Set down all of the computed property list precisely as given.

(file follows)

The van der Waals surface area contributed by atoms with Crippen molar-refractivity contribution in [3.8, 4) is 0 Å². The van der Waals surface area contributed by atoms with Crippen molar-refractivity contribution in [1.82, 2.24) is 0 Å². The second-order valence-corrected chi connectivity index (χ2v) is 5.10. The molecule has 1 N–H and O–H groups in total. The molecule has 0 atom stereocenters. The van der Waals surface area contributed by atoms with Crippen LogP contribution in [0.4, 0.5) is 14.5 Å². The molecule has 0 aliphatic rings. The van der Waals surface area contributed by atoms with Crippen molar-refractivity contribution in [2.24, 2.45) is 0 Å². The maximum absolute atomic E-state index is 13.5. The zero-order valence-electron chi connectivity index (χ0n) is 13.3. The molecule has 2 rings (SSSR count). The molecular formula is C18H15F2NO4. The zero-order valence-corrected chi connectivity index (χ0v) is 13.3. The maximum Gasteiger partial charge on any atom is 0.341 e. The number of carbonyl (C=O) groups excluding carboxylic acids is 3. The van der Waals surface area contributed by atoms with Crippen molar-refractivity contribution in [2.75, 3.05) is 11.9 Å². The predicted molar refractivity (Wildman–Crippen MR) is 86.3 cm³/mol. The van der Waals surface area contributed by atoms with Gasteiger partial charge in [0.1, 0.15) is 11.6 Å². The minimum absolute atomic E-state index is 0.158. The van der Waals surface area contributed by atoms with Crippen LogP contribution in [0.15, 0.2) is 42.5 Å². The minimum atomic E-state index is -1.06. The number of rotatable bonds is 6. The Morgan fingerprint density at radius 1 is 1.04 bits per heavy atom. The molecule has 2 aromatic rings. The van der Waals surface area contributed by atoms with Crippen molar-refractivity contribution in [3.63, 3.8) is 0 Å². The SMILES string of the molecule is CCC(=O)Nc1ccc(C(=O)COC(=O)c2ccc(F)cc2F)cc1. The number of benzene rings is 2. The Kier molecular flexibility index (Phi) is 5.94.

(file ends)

The van der Waals surface area contributed by atoms with Crippen molar-refractivity contribution in [3.8, 4) is 0 Å². The van der Waals surface area contributed by atoms with Crippen molar-refractivity contribution in [1.82, 2.24) is 0 Å². The second-order valence-corrected chi connectivity index (χ2v) is 5.10. The molecule has 1 N–H and O–H groups in total. The molecule has 0 atom stereocenters. The van der Waals surface area contributed by atoms with Crippen LogP contribution in [0.4, 0.5) is 14.5 Å². The molecule has 0 aliphatic rings. The van der Waals surface area contributed by atoms with Crippen molar-refractivity contribution in [2.24, 2.45) is 0 Å². The maximum absolute atomic E-state index is 13.5. The zero-order valence-electron chi connectivity index (χ0n) is 13.3. The molecule has 2 rings (SSSR count). The molecular formula is C18H15F2NO4. The zero-order valence-corrected chi connectivity index (χ0v) is 13.3. The maximum Gasteiger partial charge on any atom is 0.341 e. The number of carbonyl (C=O) groups excluding carboxylic acids is 3. The van der Waals surface area contributed by atoms with Crippen molar-refractivity contribution in [2.75, 3.05) is 11.9 Å². The predicted molar refractivity (Wildman–Crippen MR) is 86.3 cm³/mol. The van der Waals surface area contributed by atoms with Gasteiger partial charge in [0.1, 0.15) is 11.6 Å². The minimum absolute atomic E-state index is 0.158. The van der Waals surface area contributed by atoms with Crippen LogP contribution in [0.15, 0.2) is 42.5 Å². The minimum atomic E-state index is -1.06. The number of rotatable bonds is 6. The Morgan fingerprint density at radius 1 is 1.04 bits per heavy atom. The molecule has 2 aromatic rings. The van der Waals surface area contributed by atoms with Crippen molar-refractivity contribution in [3.63, 3.8) is 0 Å². The SMILES string of the molecule is CCC(=O)Nc1ccc(C(=O)COC(=O)c2ccc(F)cc2F)cc1. The number of benzene rings is 2. The Kier molecular flexibility index (Phi) is 5.94.